I never adjust the exposure before the black and whites because moving those sliders can often lighten or darken the whole image. I wish Adobe would program the slides in another order for me because everyone assumes you should start here since it’s at the top, but I disagree! This is another artists choice opportunity - you may not change the exposure at all - but find something you like. While you are here, you can also edit some contrast, but I usually don’t modify that slider very much.

I pulled the exposure down a little because I thought it was too bright after adjusting the white point. There's no science in play - just whatever looks good!

I pulled the exposure down a little because I thought it was too bright after adjusting the white point. There's no science in play - just whatever looks good!

Adjusting Highlights & Shadows

This is my favorite part; it’s the magic sauce. In a scene with a blue sky and trees, you will notice that after you set the black and white point that the sky is very bright and the trees are very dark. This is where we fix that. Grab the highlights slider and pull it down until you have a nice result - sometimes I pull this all the way back down to -100 to get a blue sky. Then grab the shadows slider and pull it up to reveal the details that were too dark in the shadows. It’s incredible stuff, really. 

Finally, I pull the shadows and highlights slider to minimize the sheen on the top of the canon while pulling out some detail from inside the canon's wheels These sliders are incredibly powerful!

Finally, I pull the shadows and highlights slider to minimize the sheen on the top of the canon while pulling out some detail from inside the canon's wheels These sliders are incredibly powerful!

Clarity & Vibrance

The final step with the sliders is to adjust clarity and vibrance (color intensity). Clarity is essentially sharpness, but we don’t call it that, we call it clarity. I have found the sweet spot on clarity for me is usually around 20. Then grab the vibrance slider and pull that up until you have nice colors; for me it’s usually between 15-20 but it varies by photo. At this point you may ask about some sliders we haven’t touched - yep - I often don’t use all the sliders to edit a photo. These are the ones I use 90% of the time.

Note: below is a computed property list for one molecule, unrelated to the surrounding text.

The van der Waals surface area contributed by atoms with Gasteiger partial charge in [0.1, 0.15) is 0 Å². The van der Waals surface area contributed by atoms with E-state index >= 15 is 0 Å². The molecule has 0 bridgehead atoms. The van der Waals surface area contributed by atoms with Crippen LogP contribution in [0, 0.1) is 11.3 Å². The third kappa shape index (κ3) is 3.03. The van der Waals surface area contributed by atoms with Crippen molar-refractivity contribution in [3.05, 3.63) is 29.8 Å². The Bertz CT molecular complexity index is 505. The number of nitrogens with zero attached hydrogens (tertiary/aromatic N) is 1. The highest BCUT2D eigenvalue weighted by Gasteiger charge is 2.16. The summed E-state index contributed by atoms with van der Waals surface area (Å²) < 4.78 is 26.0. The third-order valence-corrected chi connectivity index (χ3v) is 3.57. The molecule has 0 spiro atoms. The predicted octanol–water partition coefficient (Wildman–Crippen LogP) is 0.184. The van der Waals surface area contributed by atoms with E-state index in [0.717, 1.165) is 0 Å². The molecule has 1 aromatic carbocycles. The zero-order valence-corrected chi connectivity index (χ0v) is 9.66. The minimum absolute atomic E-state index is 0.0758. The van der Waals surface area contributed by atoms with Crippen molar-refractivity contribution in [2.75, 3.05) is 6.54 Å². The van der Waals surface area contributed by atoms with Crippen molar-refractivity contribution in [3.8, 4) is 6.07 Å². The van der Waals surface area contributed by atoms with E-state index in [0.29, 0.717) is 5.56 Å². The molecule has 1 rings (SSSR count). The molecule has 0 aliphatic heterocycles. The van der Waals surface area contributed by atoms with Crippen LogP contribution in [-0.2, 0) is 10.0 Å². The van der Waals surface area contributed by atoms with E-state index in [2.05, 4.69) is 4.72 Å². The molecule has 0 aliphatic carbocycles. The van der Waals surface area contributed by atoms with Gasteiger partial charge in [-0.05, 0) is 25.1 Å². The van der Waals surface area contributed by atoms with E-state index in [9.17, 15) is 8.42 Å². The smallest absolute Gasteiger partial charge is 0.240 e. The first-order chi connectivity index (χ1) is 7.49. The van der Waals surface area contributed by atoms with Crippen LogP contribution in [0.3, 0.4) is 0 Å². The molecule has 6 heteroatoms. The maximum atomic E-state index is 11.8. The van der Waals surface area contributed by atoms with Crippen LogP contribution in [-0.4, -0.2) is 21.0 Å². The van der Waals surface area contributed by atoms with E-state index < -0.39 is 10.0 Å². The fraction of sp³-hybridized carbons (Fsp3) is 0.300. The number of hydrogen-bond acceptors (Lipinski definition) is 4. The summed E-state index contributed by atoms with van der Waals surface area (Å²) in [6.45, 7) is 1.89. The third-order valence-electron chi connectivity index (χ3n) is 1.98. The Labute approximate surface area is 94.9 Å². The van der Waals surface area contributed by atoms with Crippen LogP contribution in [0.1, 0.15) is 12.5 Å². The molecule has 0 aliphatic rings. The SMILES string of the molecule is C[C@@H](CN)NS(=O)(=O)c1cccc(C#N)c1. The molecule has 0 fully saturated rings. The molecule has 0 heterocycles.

The last step to give it a finished look is to play with the clarity and vibrance sliders to improve color contrast. There is too much of both of these sliders - a little goes a long way!

The last step to give it a finished look is to play with the clarity and vibrance sliders to improve color contrast. There is too much of both of these sliders - a little goes a long way!

Small Touch-Ups

Done... almost! Using either the spot healing brush in Lightroom or content aware brush in Photoshop, I now go through and remove extra junk from the photo. This could include cars, people, telephone poles, etc. The clone stamp in Photoshop can also be very useful for removing these objects. My rule of thumb is to remove anything that would distract the viewer from the story I’m trying to tell with my photo. The command “edit -> undo” can be your friend if you get too carried away!

Using Plug-Ins

I regularly use a plug-in suite sold by Nik Software (owned by Google) to enhance my photos. Their software is very affordable and includes a great plug-in for black and white conversions (Nik Silver Efex) and for high dynamic range photos (HDR Efex Pro). Although I can do both of these things in Photoshop, I think the plug-ins are a very easy and fast way to get great results. I have used plug-ins from other companies like OnOne Software, but the Nik suite is my go-to for this type of work 99% of the time. In my YouTube video about editing DJI photos, I show a demo of a black and white conversion with this software. 

Plug-in software like Nik Silver Efex 2 can make it easy to convert a photograph to black and white or give more dynamic range. These plug-ins work very well and are my favorite for extra post-processing. 

Plug-in software like Nik Silver Efex 2 can make it easy to convert a photograph to black and white or give more dynamic range. These plug-ins work very well and are my favorite for extra post-processing. 

Exporting Results

You can’t just click “save” on a RAW file - you have to export it as another file type. I usually use a TIFF file as my “master” which is full resolution with no loss of color and then convert to JPEG for email or use on the internet. In Photoshop you can pre-program actions that will let you save as a TIFF or JPEG with just the click of a button. Voila! 

I hope this has helped you get more out of your photos - there’s no “wrong” way to edit a photo and as an artist you are afforded lots of freedom to express yourself. There are lots of great resources online to learn both Photoshop and Lightroom, but I recommend KelbyOne based on my own experiences with their training videos. 

If you have questions about any of this content, be sure to shoot me an email by using the contact form on my website. I respond to every email I get! 

Safe flying and happy editing!

Which Lens to Buy: Sigma 150-500 or Nikon 80-400 or Tamron 150-600?

Ever since Tamron announced they were releasing a 150-600mm lens in a Nikon (and Canon) mount, the internet has been buzzing about how this lens will stack up with the other competition for telephoto zooms. Although the Tamron lens hasn't shipped in the Nikon mount (and won't until April 2014), I've been getting alot of questions about which to buy.... more accurately "do I wait for the Tamron lens or get one of the others now?"